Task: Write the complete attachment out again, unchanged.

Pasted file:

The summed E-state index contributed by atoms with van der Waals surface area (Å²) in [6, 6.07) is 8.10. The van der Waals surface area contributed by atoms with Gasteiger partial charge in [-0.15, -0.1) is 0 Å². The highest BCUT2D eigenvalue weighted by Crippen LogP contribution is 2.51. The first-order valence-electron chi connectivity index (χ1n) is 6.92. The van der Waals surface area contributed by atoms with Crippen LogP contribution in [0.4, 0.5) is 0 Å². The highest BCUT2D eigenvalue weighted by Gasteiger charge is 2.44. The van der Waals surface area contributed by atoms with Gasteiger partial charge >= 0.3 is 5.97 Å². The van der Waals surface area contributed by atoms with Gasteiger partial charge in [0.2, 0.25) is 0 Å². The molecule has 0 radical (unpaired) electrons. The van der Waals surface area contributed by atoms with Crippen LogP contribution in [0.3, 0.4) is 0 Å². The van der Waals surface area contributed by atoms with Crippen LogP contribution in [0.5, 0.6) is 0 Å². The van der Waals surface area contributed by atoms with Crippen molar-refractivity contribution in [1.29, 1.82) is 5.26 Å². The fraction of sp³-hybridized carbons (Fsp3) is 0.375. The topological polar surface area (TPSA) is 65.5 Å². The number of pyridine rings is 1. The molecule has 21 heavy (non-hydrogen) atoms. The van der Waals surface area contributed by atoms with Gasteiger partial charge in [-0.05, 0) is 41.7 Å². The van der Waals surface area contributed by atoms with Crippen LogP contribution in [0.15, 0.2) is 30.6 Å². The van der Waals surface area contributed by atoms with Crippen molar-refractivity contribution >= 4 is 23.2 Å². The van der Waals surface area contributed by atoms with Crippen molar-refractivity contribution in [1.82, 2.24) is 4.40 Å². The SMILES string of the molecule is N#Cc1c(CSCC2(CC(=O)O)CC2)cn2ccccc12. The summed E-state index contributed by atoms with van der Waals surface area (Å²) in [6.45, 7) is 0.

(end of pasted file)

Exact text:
The summed E-state index contributed by atoms with van der Waals surface area (Å²) in [6, 6.07) is 8.10. The van der Waals surface area contributed by atoms with Gasteiger partial charge in [-0.15, -0.1) is 0 Å². The highest BCUT2D eigenvalue weighted by Crippen LogP contribution is 2.51. The first-order valence-electron chi connectivity index (χ1n) is 6.92. The van der Waals surface area contributed by atoms with Crippen LogP contribution in [0.4, 0.5) is 0 Å². The highest BCUT2D eigenvalue weighted by Gasteiger charge is 2.44. The van der Waals surface area contributed by atoms with Gasteiger partial charge >= 0.3 is 5.97 Å². The van der Waals surface area contributed by atoms with Gasteiger partial charge in [0.2, 0.25) is 0 Å². The molecule has 0 radical (unpaired) electrons. The van der Waals surface area contributed by atoms with Crippen LogP contribution in [0.3, 0.4) is 0 Å². The van der Waals surface area contributed by atoms with Crippen LogP contribution in [0.5, 0.6) is 0 Å². The van der Waals surface area contributed by atoms with Crippen molar-refractivity contribution in [1.29, 1.82) is 5.26 Å². The fraction of sp³-hybridized carbons (Fsp3) is 0.375. The topological polar surface area (TPSA) is 65.5 Å². The number of pyridine rings is 1. The molecule has 21 heavy (non-hydrogen) atoms. The van der Waals surface area contributed by atoms with Gasteiger partial charge in [-0.05, 0) is 41.7 Å². The van der Waals surface area contributed by atoms with Crippen LogP contribution in [0.15, 0.2) is 30.6 Å². The van der Waals surface area contributed by atoms with Crippen molar-refractivity contribution >= 4 is 23.2 Å². The van der Waals surface area contributed by atoms with Crippen molar-refractivity contribution in [1.82, 2.24) is 4.40 Å². The SMILES string of the molecule is N#Cc1c(CSCC2(CC(=O)O)CC2)cn2ccccc12. The summed E-state index contributed by atoms with van der Waals surface area (Å²) in [6.45, 7) is 0.